How to Merge Spring and Schoolwork: Study Skills for Spring Weather


As spring break has passed and our notions of a week off are replaced with dreams of summer, we must remember that the most crucial part of the high school year remains to carry out in the next several weeks. Luckily, the pieces of the season which tempt us to ditch endless homework and overbearing study time are just the resources that can aid us in staying on top of our grades for a few weeks more. If we use our organizational skills to manage spring time studying, our outdoor mental health to motivate our efforts, and our active physical health to provide an incentive for school success, we can turn spring slacking into a recipe for accomplishment.

Organizational skills aid spring time studying in that they help to reduce stress. Before we can venture into the wild unknown of our backyards after a winter of indoor isolation, we must prepare our materials. In order to make the most of daylight and provide ourselves breaks for our personal lives (though sometimes it seems school does not allow such an atrocity), we should divide our homework into two categories. Homework and studying that does not require a computer can be done outside in the sunshine, while computer work can be stored away for a later, much darker hour of laboring. We should be mindful that, despite teenage exhaustion, bright screens do affect our ability to fall asleep. Just as bright lights are often implemented by parents to wake children in the morning, their smaller counterparts in teenage technology can also work at the brain to alert it at nighttime. Therefore, computer work should be completed at least an hour before bedtime. Also, we can plan to complete computer tasks in between outdoor stays, all the while reapplying the suntan lotion and water bottles, which will be addressed next. Spacing out studying gives your brain time to relax, and chewing off tiny tidbits at a time make the overall burden lesser. Finally, it is important to organize all of our outside studying materials to efficiently get our building-warped bodies outside. Essential to outdoor studying is sunscreen (a sunhat or sunglasses allow for additional sun protection), water, “outdoor” homework (we can leave the rest inside to keep us from becoming overwhelmed), and items for recreation in between study sessions (music, camera, etc.).

Moreover, our Southeast’s heartwarming heat and beautiful natural setting during the spring months can also serve as a tool for academic endeavors through its benefit to our mental health. With AP tests and finals on their merry way, finding our perfect study environment is as crucial as ever. Though it can seem monotonous wherever its setting, studying in a peaceful environment with plenty of room to breathe seems to aid the mind in comprehending the material. In fact, research finds that being outdoors in a natural setting aids our brains’ functioning. Moreover, conditions such as anxiety, depression, and attention-deficit disorders are worsened by being indoors (PsychCentral). Imagine what the added pressure of schoolwork would do to an already unhealthy indoor mind! Whenever we feel bogged down with accumulating minutes of schoolwork or lose our focus due to crossed eyes on paper, we can easily transition into relaxingly walking around outdoors, listening to music, taking pictures of nature around us, or laying back in the sunlight and simply closing our eyes to reap the full benefits of nature.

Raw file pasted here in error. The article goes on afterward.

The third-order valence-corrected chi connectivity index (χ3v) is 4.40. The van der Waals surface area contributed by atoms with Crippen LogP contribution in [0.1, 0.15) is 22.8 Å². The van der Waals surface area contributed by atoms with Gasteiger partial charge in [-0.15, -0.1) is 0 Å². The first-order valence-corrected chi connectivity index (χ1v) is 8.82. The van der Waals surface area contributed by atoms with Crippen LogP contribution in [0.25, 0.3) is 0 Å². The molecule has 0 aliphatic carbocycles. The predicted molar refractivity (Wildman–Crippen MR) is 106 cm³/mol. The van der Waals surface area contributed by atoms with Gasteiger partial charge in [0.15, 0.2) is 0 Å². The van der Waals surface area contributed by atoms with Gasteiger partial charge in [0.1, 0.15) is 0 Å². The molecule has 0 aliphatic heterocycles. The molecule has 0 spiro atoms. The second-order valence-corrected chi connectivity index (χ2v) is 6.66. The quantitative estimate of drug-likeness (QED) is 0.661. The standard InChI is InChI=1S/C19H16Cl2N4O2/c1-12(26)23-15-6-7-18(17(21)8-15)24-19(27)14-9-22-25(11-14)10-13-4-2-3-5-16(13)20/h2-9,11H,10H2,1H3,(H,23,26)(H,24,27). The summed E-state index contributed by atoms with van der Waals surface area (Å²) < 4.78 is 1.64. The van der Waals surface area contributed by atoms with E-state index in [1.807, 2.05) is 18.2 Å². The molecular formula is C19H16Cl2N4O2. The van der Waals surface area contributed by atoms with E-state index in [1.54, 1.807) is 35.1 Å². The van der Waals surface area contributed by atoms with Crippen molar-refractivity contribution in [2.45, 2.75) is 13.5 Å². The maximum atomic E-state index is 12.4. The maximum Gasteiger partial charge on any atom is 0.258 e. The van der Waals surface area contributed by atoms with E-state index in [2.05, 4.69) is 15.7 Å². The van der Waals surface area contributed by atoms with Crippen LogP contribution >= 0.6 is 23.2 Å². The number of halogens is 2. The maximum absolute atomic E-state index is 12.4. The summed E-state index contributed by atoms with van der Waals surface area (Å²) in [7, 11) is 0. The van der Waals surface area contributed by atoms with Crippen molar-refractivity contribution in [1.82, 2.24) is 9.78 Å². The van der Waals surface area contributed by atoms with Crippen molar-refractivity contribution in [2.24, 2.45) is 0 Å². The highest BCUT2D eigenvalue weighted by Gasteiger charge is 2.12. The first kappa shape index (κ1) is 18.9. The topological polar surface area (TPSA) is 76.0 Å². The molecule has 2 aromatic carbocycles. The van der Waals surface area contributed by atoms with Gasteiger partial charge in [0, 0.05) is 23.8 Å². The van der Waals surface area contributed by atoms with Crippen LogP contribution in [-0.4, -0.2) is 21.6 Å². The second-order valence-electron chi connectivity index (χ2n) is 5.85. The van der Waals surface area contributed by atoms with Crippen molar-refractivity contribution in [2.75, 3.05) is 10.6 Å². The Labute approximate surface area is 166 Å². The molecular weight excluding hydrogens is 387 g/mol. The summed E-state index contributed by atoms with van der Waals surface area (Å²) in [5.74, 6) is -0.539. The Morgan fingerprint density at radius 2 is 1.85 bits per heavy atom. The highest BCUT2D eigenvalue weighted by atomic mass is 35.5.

In addition to our mental health, our physical health can give us reason to take advantage of the outdoor study space. Studying outside can make a water bottle the perfect companion to studiers. Not only does hydration support our functioning, but it contains many unrealized benefits. Also, the concept of a healthy, well-earned tan to wrap up the school year and initiate the summer should motivate any high-school teenager to get outside and get to studying. We must be mindful of the sun’s threat to our health and wear a hat should our heads become too hot, apply and reapply ample amounts of sunscreen, and drink plenty of water. Also, direct physical health can be addressed with a play date with our pets or a quick sports game between subjects.

The final stretch to home base and another unforgettable high school summer can seem the most oppressive and tedious of all school weeks. In reality, however, this is the easiest time for us to remain on top of our studies. If we make use of our idealistic Southern backyards and springtime weather, we can guarantee a less stressful ride to summertime. Our organizational skills, mental quality of life, and physical health depend on these actions.


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